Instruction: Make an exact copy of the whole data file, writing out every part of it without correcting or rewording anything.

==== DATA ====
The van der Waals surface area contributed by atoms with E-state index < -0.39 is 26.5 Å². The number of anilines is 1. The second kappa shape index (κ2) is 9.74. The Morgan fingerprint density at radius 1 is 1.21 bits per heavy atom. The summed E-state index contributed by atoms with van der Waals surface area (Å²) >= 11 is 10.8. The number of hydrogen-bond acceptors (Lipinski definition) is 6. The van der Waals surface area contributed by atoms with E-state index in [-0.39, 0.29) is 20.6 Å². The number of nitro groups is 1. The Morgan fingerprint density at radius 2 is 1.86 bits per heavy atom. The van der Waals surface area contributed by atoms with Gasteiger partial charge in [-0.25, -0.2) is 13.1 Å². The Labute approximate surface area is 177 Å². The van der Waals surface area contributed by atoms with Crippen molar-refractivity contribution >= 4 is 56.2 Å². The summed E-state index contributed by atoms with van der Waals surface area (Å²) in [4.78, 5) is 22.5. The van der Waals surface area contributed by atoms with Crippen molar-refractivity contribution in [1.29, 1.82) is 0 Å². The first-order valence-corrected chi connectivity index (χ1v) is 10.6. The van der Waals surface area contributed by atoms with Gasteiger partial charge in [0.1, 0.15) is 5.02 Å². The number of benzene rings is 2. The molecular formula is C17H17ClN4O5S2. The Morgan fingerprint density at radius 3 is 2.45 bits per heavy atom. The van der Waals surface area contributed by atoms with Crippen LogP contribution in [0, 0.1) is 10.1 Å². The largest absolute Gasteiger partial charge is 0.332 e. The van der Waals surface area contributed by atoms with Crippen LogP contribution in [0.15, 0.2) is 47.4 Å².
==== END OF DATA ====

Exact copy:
The van der Waals surface area contributed by atoms with E-state index < -0.39 is 26.5 Å². The number of anilines is 1. The second kappa shape index (κ2) is 9.74. The Morgan fingerprint density at radius 1 is 1.21 bits per heavy atom. The summed E-state index contributed by atoms with van der Waals surface area (Å²) >= 11 is 10.8. The number of hydrogen-bond acceptors (Lipinski definition) is 6. The van der Waals surface area contributed by atoms with E-state index in [-0.39, 0.29) is 20.6 Å². The number of nitro groups is 1. The Morgan fingerprint density at radius 2 is 1.86 bits per heavy atom. The van der Waals surface area contributed by atoms with Gasteiger partial charge in [-0.25, -0.2) is 13.1 Å². The Labute approximate surface area is 177 Å². The van der Waals surface area contributed by atoms with Crippen molar-refractivity contribution >= 4 is 56.2 Å². The summed E-state index contributed by atoms with van der Waals surface area (Å²) in [4.78, 5) is 22.5. The van der Waals surface area contributed by atoms with Crippen molar-refractivity contribution in [1.29, 1.82) is 0 Å². The first-order valence-corrected chi connectivity index (χ1v) is 10.6. The van der Waals surface area contributed by atoms with Gasteiger partial charge in [0.1, 0.15) is 5.02 Å². The number of benzene rings is 2. The molecular formula is C17H17ClN4O5S2. The Morgan fingerprint density at radius 3 is 2.45 bits per heavy atom. The van der Waals surface area contributed by atoms with Crippen LogP contribution in [0, 0.1) is 10.1 Å². The largest absolute Gasteiger partial charge is 0.332 e. The van der Waals surface area contributed by atoms with Crippen LogP contribution in [0.15, 0.2) is 47.4 Å².